Mediterranean Lavenders


Originating in the Southern and Western areas of the Mediterranean, Lavenders have been used decoratively and as medicinally since Roman times.

The various wild forms have been in cultivation since the Middle Ages when they featured strongly in European gardens. Interest in their fragrance and oils also increased during this time, and the various hybridisation's have left us with a rich tapestry of forms, many with quite different uses and appeal.

New Zealand with its high density sunlight and largely coastal aspect, mirrors many of the features of this Mediterranean environment and it is little surprise that nearly all lavender varieties do well throughout the country.

The Sizzle

The Mediterranean influence has hit New Zealand in a big way.

Plastered and colour-washed houses, wrought iron, terracotta and terraced gardens featured strongly in decorating magazines. Supermarkets stock several varieties of olive as a matter of course and sun-dried tomatoes, olive oil and pesto are no longer exotic fare for many New Zealanders.

But there’s another group of Mediterranean imports that have been made their presence felt in New Zealand gardens for years and their popularity transcends fashion trends.

Lavenders, those aromatic garden favourites, have always been a top choice for cottage and herb gardens and were widely used in the thematic white and silver gardens so popular a few years ago. A natural solution in dry and coastal situations, they’re obviously on home ground as the passion for Mediterranean garden spreads.

There are twenty-eight known species of lavender world-wide, mostly native to the countries bordering the Mediterranean, and to Asia and India.

In New Zealand the lavenders we grow and love fall into two distinct groups.

The "English" - angustifolia or spica lavenders are thought to have developed from a Mediterranean hybrid taken to England in sixteenth century and later popularised by great horticultural artists like William Robinson and Gertrude Jekyll. These species have a period of winter dormancy and are less vigorous than their cousins from warmer climes, flowering usually once a year, in late spring or early summer.

Their showier relations from the continental nations are known as stoechas or "Mediterranean" types and are characterised by their colourful compressed flower spikes topped by striking bracts. They are robust growers and abundant bloomers. Their flowering season begins in early spring and lasts for months, with some varieties flowering almost year-long. These lavenders thrive in our temperate climate and flourish throughout New Zealand.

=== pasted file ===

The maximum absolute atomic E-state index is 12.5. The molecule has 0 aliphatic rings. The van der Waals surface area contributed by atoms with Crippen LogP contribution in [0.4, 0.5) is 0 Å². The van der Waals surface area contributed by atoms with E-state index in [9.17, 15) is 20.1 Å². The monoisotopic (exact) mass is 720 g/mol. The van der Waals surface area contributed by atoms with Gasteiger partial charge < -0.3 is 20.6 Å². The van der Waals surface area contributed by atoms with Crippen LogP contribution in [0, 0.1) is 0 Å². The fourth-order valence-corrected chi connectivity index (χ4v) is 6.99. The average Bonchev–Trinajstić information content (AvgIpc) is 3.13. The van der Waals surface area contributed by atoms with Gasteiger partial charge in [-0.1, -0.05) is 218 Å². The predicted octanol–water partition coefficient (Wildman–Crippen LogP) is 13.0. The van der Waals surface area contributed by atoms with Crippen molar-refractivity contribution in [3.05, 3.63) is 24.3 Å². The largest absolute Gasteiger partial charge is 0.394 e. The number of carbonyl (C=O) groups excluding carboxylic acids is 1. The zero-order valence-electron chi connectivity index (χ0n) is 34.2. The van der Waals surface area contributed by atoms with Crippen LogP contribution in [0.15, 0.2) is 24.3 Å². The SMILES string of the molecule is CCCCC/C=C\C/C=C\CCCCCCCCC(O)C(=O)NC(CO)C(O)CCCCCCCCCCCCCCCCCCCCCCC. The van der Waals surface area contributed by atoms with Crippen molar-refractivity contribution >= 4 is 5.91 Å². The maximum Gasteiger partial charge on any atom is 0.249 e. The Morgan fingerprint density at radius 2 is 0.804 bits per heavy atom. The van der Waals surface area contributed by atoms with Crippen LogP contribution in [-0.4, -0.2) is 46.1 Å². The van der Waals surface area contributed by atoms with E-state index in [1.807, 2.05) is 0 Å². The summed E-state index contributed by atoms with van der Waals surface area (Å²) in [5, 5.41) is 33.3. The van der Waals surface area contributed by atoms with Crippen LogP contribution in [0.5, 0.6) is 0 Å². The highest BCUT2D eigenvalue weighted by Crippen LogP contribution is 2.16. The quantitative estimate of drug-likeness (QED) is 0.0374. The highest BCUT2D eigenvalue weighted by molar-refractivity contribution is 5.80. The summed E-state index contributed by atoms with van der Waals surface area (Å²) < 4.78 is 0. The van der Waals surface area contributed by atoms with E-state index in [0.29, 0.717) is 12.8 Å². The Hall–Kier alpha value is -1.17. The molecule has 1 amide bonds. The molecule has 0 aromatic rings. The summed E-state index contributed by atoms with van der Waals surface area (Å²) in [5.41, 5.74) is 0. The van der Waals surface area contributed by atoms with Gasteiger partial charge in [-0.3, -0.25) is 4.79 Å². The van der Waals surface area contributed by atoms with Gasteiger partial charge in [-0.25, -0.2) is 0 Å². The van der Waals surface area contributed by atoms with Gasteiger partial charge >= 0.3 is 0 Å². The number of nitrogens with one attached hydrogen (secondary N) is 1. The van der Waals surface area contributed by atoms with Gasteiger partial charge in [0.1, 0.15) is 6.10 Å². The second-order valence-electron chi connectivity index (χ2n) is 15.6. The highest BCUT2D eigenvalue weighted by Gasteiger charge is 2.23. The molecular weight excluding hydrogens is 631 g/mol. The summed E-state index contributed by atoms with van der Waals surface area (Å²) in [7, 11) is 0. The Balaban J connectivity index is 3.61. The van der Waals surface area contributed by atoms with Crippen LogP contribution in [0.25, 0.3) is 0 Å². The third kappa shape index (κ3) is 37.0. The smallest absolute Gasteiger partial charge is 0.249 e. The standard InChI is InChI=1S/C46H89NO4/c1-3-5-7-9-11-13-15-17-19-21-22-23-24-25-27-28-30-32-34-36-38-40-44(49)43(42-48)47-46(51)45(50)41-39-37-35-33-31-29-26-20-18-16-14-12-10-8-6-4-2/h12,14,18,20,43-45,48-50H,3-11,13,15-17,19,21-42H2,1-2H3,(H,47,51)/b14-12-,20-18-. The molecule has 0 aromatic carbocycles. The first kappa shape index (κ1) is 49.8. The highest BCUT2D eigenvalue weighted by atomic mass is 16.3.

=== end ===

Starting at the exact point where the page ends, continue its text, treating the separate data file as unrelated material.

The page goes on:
Liddle Wonder’s picked the very best of the Mediterranean lavenders, and their release each spring, reflects that enthusiasm.

The subtle colour combinations, fragrant flowers and easy disposition of Mediterranean lavenders will fill a gap in all sorts of planting schemes - exotic or distinctly New Zealand.

Silvery foliage and a hardy nature makes them ideal companions for native coastal dwellers - hebe and olearia species, arthropodium, senecio and New Zealand helichrysum. And they’re the perfect foil for a blazing summer backdrop of flaming pohutukawa.

Or mix them with other Mediterranean, African and Australian heat lovers for a striking "dry" garden. The silver leucadendron, protea, cistus, rosemary, thyme, olive, agapanthus, artemesia, sedum, arctotis, Federation Marguerite Daisies and catmint spring to mind - but the list is endless.

Other showy plants that complement the theme include Choisya ternata, the non-invasive Convolvulus cneorum and Blue Lake, ceanothus, cordyline, Lithospermum Graceward, Meyer Lemons and other citrus, osteospermum, Solanum jasminoides, Echium fatuosum - the Pride of Madiera, Genista Yellow Imp and gazania - look for the new Sunbather series.

Garden designers like Gertrude Jekyll and Australian Edna Walling recommended the use of grey and silver plants as garden "catalysts". In bedding schemes they have long been used to break up strong colours and subdue potential garish clashes. And the powerful light-reflecting properties of the foliage will light up the dullest garden. As accent plants they can be used to highlight edges, corners or special features. In a container close to the house their fragrance is alluring.

And in combination with terracotta pots they exude the essence of Mediterranean style ...

More on lavenders

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